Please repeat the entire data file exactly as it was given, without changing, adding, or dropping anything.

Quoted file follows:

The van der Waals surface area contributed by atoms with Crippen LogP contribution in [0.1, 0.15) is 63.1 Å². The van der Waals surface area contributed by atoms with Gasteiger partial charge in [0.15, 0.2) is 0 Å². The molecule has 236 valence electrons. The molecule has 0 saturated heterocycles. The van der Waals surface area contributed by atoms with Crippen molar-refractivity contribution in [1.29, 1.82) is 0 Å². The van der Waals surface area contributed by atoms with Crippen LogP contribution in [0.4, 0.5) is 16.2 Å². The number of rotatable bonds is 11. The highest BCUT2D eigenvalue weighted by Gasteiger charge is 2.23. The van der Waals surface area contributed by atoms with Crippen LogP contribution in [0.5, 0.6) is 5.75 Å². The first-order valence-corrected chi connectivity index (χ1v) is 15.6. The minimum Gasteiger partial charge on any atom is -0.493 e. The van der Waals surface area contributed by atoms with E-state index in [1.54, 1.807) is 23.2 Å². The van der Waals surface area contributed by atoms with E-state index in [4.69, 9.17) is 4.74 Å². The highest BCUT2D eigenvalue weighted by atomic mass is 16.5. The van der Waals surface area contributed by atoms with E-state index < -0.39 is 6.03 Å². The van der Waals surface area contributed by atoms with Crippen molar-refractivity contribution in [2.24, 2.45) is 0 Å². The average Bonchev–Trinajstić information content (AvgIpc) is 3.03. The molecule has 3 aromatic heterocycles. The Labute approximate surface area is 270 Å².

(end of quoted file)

The van der Waals surface area contributed by atoms with Crippen LogP contribution in [0.1, 0.15) is 63.1 Å². The van der Waals surface area contributed by atoms with Gasteiger partial charge in [0.15, 0.2) is 0 Å². The molecule has 236 valence electrons. The molecule has 0 saturated heterocycles. The van der Waals surface area contributed by atoms with Crippen molar-refractivity contribution in [1.29, 1.82) is 0 Å². The van der Waals surface area contributed by atoms with Crippen LogP contribution in [0.4, 0.5) is 16.2 Å². The number of rotatable bonds is 11. The highest BCUT2D eigenvalue weighted by Gasteiger charge is 2.23. The van der Waals surface area contributed by atoms with Crippen LogP contribution in [0.5, 0.6) is 5.75 Å². The first-order valence-corrected chi connectivity index (χ1v) is 15.6. The minimum Gasteiger partial charge on any atom is -0.493 e. The van der Waals surface area contributed by atoms with E-state index in [1.54, 1.807) is 23.2 Å². The van der Waals surface area contributed by atoms with E-state index in [4.69, 9.17) is 4.74 Å². The highest BCUT2D eigenvalue weighted by atomic mass is 16.5. The van der Waals surface area contributed by atoms with E-state index < -0.39 is 6.03 Å². The van der Waals surface area contributed by atoms with Crippen molar-refractivity contribution in [2.24, 2.45) is 0 Å². The average Bonchev–Trinajstić information content (AvgIpc) is 3.03. The molecule has 3 aromatic heterocycles. The Labute approximate surface area is 270 Å².